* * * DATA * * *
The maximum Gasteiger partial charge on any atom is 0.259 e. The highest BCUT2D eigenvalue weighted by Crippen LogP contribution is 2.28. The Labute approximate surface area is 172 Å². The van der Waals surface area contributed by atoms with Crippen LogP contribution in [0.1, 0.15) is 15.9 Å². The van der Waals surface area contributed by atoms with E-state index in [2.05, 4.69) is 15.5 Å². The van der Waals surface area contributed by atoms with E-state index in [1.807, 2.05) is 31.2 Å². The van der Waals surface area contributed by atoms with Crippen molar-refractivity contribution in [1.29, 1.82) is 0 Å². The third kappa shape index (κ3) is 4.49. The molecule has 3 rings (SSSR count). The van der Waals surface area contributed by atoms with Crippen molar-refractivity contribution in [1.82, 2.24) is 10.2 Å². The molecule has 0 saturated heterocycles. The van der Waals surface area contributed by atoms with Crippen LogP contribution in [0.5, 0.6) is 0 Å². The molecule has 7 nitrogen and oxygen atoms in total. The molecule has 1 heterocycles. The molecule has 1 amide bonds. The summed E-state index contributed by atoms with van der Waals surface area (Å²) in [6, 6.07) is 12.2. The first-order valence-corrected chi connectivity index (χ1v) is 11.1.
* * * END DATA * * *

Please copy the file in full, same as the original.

The maximum Gasteiger partial charge on any atom is 0.259 e. The highest BCUT2D eigenvalue weighted by Crippen LogP contribution is 2.28. The Labute approximate surface area is 172 Å². The van der Waals surface area contributed by atoms with Crippen LogP contribution in [0.1, 0.15) is 15.9 Å². The van der Waals surface area contributed by atoms with E-state index in [2.05, 4.69) is 15.5 Å². The van der Waals surface area contributed by atoms with E-state index in [1.807, 2.05) is 31.2 Å². The van der Waals surface area contributed by atoms with Crippen molar-refractivity contribution in [1.29, 1.82) is 0 Å². The third kappa shape index (κ3) is 4.49. The molecule has 3 rings (SSSR count). The van der Waals surface area contributed by atoms with Crippen molar-refractivity contribution in [1.82, 2.24) is 10.2 Å². The molecule has 0 saturated heterocycles. The van der Waals surface area contributed by atoms with Crippen LogP contribution in [0.5, 0.6) is 0 Å². The molecule has 7 nitrogen and oxygen atoms in total. The molecule has 1 heterocycles. The molecule has 1 amide bonds. The summed E-state index contributed by atoms with van der Waals surface area (Å²) in [6, 6.07) is 12.2. The first-order valence-corrected chi connectivity index (χ1v) is 11.1.